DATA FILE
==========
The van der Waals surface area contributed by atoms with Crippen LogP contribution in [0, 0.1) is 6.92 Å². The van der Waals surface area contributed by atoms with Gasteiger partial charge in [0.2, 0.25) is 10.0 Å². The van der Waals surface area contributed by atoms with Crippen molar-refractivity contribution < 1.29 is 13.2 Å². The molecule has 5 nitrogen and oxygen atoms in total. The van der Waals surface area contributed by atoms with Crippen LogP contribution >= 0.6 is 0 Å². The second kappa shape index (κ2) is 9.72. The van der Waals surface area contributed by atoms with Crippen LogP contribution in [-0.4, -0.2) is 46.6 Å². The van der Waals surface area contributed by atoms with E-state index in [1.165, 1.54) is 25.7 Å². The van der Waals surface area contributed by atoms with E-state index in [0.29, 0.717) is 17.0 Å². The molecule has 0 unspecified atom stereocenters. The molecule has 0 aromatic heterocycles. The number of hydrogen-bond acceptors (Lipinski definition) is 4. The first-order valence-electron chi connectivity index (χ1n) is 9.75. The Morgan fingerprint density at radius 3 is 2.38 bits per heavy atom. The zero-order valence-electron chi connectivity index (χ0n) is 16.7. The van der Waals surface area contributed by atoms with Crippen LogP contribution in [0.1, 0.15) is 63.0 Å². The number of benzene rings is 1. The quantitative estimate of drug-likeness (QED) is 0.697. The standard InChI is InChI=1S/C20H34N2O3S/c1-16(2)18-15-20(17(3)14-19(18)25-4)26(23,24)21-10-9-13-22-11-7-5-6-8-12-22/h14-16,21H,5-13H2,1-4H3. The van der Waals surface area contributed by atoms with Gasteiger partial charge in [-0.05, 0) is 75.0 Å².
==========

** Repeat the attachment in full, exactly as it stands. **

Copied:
The van der Waals surface area contributed by atoms with Crippen LogP contribution in [0, 0.1) is 6.92 Å². The van der Waals surface area contributed by atoms with Gasteiger partial charge in [0.2, 0.25) is 10.0 Å². The van der Waals surface area contributed by atoms with Crippen molar-refractivity contribution < 1.29 is 13.2 Å². The molecule has 5 nitrogen and oxygen atoms in total. The van der Waals surface area contributed by atoms with Crippen LogP contribution >= 0.6 is 0 Å². The second kappa shape index (κ2) is 9.72. The van der Waals surface area contributed by atoms with Crippen LogP contribution in [-0.4, -0.2) is 46.6 Å². The van der Waals surface area contributed by atoms with E-state index in [1.165, 1.54) is 25.7 Å². The van der Waals surface area contributed by atoms with E-state index in [0.29, 0.717) is 17.0 Å². The molecule has 0 unspecified atom stereocenters. The molecule has 0 aromatic heterocycles. The number of hydrogen-bond acceptors (Lipinski definition) is 4. The first-order valence-electron chi connectivity index (χ1n) is 9.75. The Morgan fingerprint density at radius 3 is 2.38 bits per heavy atom. The zero-order valence-electron chi connectivity index (χ0n) is 16.7. The van der Waals surface area contributed by atoms with Crippen LogP contribution in [0.1, 0.15) is 63.0 Å². The number of benzene rings is 1. The quantitative estimate of drug-likeness (QED) is 0.697. The standard InChI is InChI=1S/C20H34N2O3S/c1-16(2)18-15-20(17(3)14-19(18)25-4)26(23,24)21-10-9-13-22-11-7-5-6-8-12-22/h14-16,21H,5-13H2,1-4H3. The van der Waals surface area contributed by atoms with Gasteiger partial charge in [-0.05, 0) is 75.0 Å².